Mentioned later is the news that “Japan, Singapore, and South Korea have all begun discussions with Australian officials about setting up ports for importing renewably produced hydrogen or ammonia.”

The article then delves into ammonia production technology, jumping off from Yara’s Pilbara plant in Western Australia.  The plant was commissioned in 2006 with traditional Haber Bosch technology.  In September 2017 Yara announced (and Ammonia Energy reported) that it was studying the possibility of co-locating on the Pilbara site a demonstration plant that would produce ammonia using solar power.  The article states that “the new add-on will feed power from a 2.5-megawatt solar array into a bank of electrolyzers,” which will reduce “total CO2 emissions from the process.”  (The actual CO2 accounting in the article is incorrect.)

The reference to the solar array and electrolyzer bank goes beyond Yara’s announced plans, which have not been updated since Yara’s Chief Executive Officer Svein Tore Holsether spoke with The Australian during a visit to Perth in November 2017 (“Yara plan for ‘renewable’ outback ammonia plant”).  At that time, Holsether said that “It’s still at the very early stages — it’s not at industrial feasibility yet — but we are looking at ways to produce [ammonia] through renewables.  Solar could be one such avenue and it would be very exciting if we could look into a pilot plant operation to look at the feasibility of this to bring it up to industrial scale . . . The Pilbara region is very suitable for solar-based production of ammonia with ample sun and land availability, and with our existing operation there it fits well.”  A Green Energy Tribune story in May 2017 mentioned that Yara was “working towards a trial involving a 2.5MW solar array to power its electrolysis process,” but this was never verified by the company.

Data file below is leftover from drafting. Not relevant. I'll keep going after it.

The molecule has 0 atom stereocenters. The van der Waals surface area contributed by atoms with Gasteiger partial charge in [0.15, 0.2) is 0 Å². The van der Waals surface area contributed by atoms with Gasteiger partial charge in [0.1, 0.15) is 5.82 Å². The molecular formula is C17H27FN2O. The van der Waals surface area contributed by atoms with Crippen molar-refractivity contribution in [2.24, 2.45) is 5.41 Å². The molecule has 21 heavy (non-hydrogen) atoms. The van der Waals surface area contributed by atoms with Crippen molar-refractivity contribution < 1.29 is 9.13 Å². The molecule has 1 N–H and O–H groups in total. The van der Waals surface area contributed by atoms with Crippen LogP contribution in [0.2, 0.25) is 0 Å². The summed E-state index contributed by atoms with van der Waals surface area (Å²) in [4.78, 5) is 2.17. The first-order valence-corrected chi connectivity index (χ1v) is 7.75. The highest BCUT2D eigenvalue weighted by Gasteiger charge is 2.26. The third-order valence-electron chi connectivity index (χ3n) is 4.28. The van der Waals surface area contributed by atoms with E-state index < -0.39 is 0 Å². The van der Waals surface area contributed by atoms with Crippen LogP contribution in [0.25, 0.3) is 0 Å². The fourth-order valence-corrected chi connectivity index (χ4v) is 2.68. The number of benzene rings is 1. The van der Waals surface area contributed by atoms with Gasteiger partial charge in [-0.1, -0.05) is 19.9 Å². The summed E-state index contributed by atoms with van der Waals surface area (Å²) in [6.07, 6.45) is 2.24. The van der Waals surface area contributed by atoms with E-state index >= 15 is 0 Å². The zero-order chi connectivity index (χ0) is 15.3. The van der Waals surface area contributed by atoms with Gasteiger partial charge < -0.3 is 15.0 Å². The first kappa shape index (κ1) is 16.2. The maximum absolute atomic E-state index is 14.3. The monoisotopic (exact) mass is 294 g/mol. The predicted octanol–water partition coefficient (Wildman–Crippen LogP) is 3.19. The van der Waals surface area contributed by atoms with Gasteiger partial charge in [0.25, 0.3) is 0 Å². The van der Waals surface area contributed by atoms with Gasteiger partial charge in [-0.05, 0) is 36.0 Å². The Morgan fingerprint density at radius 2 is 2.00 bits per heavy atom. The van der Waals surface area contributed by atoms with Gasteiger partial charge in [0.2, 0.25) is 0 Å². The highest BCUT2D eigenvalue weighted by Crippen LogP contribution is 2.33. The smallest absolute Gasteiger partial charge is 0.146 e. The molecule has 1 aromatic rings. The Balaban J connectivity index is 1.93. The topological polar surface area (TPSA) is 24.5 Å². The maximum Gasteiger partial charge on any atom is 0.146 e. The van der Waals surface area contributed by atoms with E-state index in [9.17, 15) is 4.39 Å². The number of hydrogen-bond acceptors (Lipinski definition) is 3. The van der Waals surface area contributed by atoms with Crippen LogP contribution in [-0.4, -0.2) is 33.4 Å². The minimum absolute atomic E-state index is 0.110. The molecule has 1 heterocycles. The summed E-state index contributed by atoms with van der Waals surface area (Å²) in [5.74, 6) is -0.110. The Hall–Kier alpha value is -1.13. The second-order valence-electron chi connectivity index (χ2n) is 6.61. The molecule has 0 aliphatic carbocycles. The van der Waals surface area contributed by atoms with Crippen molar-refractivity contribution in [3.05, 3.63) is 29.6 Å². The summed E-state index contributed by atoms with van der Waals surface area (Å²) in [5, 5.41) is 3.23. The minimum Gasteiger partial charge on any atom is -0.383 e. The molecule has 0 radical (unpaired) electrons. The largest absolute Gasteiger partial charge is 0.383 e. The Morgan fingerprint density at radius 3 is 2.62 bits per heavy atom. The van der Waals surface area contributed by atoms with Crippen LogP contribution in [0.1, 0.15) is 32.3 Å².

Yara is an industry member of the NH3 Fuel Association.

The discussions of conventional and electrolytic Haber Bosch serve as a foundation for a detailed description of MacFarlane’s electrochemical technology (covered here by Ammonia Energy).  The article cites a November 2017 Energy & Environmental Science paper by Fengling Zhou, MacFarlane, and eight coauthors about an electrochemical cell that, via “the use of ionic liquids that have high N2 solubility as electrolytes, [was able] to achieve high conversion efficiency of 60% for N2 electro-reduction to ammonia on a nanostructured iron catalyst under ambient conditions.”